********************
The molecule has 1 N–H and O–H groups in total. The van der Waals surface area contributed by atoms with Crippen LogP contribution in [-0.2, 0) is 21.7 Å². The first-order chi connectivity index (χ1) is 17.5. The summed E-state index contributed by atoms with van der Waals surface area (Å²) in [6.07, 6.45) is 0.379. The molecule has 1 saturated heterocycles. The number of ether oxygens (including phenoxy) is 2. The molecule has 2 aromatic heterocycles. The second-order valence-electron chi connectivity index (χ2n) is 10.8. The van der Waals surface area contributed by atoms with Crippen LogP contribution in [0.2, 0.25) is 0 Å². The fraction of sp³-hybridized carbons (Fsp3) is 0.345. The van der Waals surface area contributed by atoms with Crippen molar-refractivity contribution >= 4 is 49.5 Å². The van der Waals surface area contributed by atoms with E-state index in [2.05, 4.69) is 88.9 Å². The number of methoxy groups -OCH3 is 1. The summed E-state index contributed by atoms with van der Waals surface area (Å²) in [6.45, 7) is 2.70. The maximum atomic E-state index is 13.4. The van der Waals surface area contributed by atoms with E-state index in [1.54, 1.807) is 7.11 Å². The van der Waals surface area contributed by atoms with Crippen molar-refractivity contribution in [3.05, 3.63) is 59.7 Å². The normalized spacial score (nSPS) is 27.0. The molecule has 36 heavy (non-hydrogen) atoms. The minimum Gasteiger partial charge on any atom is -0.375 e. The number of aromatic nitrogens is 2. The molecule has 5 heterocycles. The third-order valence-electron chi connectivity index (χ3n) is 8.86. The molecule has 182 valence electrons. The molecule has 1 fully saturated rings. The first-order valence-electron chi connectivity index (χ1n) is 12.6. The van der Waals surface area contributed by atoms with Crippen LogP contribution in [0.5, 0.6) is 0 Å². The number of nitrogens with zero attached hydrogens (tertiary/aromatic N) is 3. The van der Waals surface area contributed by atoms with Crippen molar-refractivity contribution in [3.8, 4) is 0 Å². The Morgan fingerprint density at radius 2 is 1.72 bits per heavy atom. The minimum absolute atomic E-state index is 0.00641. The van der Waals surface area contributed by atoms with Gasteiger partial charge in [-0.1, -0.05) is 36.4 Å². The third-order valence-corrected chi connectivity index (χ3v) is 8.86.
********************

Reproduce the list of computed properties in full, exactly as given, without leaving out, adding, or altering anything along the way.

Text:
The molecule has 1 N–H and O–H groups in total. The van der Waals surface area contributed by atoms with Crippen LogP contribution in [-0.2, 0) is 21.7 Å². The first-order chi connectivity index (χ1) is 17.5. The summed E-state index contributed by atoms with van der Waals surface area (Å²) in [6.07, 6.45) is 0.379. The molecule has 1 saturated heterocycles. The number of ether oxygens (including phenoxy) is 2. The molecule has 2 aromatic heterocycles. The second-order valence-electron chi connectivity index (χ2n) is 10.8. The van der Waals surface area contributed by atoms with Crippen LogP contribution in [0.2, 0.25) is 0 Å². The fraction of sp³-hybridized carbons (Fsp3) is 0.345. The van der Waals surface area contributed by atoms with Crippen molar-refractivity contribution >= 4 is 49.5 Å². The van der Waals surface area contributed by atoms with E-state index in [2.05, 4.69) is 88.9 Å². The number of methoxy groups -OCH3 is 1. The summed E-state index contributed by atoms with van der Waals surface area (Å²) in [6.45, 7) is 2.70. The maximum atomic E-state index is 13.4. The van der Waals surface area contributed by atoms with E-state index in [1.54, 1.807) is 7.11 Å². The van der Waals surface area contributed by atoms with Crippen molar-refractivity contribution in [3.05, 3.63) is 59.7 Å². The normalized spacial score (nSPS) is 27.0. The molecule has 36 heavy (non-hydrogen) atoms. The minimum Gasteiger partial charge on any atom is -0.375 e. The number of aromatic nitrogens is 2. The molecule has 5 heterocycles. The third-order valence-electron chi connectivity index (χ3n) is 8.86. The molecule has 182 valence electrons. The molecule has 1 fully saturated rings. The first-order valence-electron chi connectivity index (χ1n) is 12.6. The van der Waals surface area contributed by atoms with Crippen LogP contribution in [0.5, 0.6) is 0 Å². The number of nitrogens with zero attached hydrogens (tertiary/aromatic N) is 3. The van der Waals surface area contributed by atoms with Crippen molar-refractivity contribution in [3.8, 4) is 0 Å². The Morgan fingerprint density at radius 2 is 1.72 bits per heavy atom. The minimum absolute atomic E-state index is 0.00641. The van der Waals surface area contributed by atoms with Gasteiger partial charge in [-0.1, -0.05) is 36.4 Å². The third-order valence-corrected chi connectivity index (χ3v) is 8.86.